For the purposes of solving the above problems while the electrical properties are maintained, and specifically introducing improvements in the processability on heating, and close contact with or adhesion to copper or other metal conductors (layers), proposals have been put forward for copolymers of branched cyclo-ring amorphous fluoropolymer, and perfluoroethylene monomer with other monomers. However, although these copolymers may satisfy electrical properties such as dielectric constant, and dielectric loss tangent, yet their heat resistance remains worse under the influence of a methylene chain present in the high-molecular main chain. Never until now, thus, is there obtained any resin that can come in close contact with device substrates.

Among performance requirements for a low-dielectric-constant material excellent in dielectric properties and insulation resistance, there is heat resistance. That is, such a material can stand up well to a 120-second heating at a temperature of at least 260° C. because a soldering step is always incorporated in a device fabrication process. Stated otherwise, the material should also be excellent in heat resistance, chemical stability such as alkali resistance, humidity resistance, and mechanical properties. Thus, the range of high-molecular materials capable of meeting such requirements is further limited. For instance, polyimide, polyether sulfone, polyphenylene sulfide, polysulfone, thermosetting polyphenylene ether (PPE), and polyethylene terephthalate are only known in the art. While these high-molecular materials are capable of forming thin films and coming in close contact with substrates, it is found that they are somewhat awkward. In a process of fabricating an insulating element film by, e.g., spin coating, the aforesaid high-molecular material is dissolved in an organic solvent to form a dilute solution. Then, the solution is spin coated, followed by evaporation of the solvent, yielding an insulating film. Solvents such as dimethylacetamide, and N-methylpyrrolidone that are good solvents for polyimide, and polysulfone are likely to remain partially in the insulating film because they are a polar yet high-boiling solvent and so have a low evaporation speed. It is also difficult to place the surface smoothness and consistency of thin films under control. Epoxy-modified polyphenylene ether resin or polyphenylene ether resin, too, is poor in workability and adhesion and, hence, reliability. In addition, much skill is required to form a uniform yet smooth film from a polymer solution because the polymer solution has a relatively high viscosity.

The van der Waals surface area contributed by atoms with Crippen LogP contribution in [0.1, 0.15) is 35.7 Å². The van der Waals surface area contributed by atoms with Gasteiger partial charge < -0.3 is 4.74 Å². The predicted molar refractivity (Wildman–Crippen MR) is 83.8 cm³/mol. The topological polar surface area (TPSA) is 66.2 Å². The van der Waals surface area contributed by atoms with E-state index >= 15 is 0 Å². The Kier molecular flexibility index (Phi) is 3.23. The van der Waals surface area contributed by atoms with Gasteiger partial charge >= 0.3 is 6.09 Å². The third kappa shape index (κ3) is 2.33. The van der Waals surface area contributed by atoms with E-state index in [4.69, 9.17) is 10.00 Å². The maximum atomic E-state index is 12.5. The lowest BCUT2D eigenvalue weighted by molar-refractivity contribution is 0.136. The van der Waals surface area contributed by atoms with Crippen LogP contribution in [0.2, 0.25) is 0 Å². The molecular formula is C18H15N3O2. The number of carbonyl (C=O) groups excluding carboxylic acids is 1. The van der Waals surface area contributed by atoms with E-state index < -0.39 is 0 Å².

SUMMARY OF THE INVENTION

One object of the present invention is to provide a low-dielectric-constant polymeric material which has heat resistance, and is excellent in close contact with or adhesion to a metal conductor layer, capable of forming a thin film, low in terms of dielectric constant and dielectric loss, and excellent in insulating properties, and weather resistance and processability as well.

Another object of the invention is to provide a film which is obtained from the low-dielectric-constant polymeric material itself, and which has a low-dielectric constant, and is improved in terms of insulating properties, heat resistance, weather resistance, and processabilities such as formability. Yet another object of the invention is to provide a substrate which is obtained by lamination of two or more such films, and which has a low-dielectric constant and is improved in terms of insulating properties, heat resistance, weather resistance and processabilities such as formability. Still yet another object of the invention is to provide an electronic part which is obtained from the low-dielectric-constant polymeric material, and which is suitable for use in a high-frequency region. A further object of the invention is to provide a heat-resistant resin formed article improved in terms of heat resistance and formability.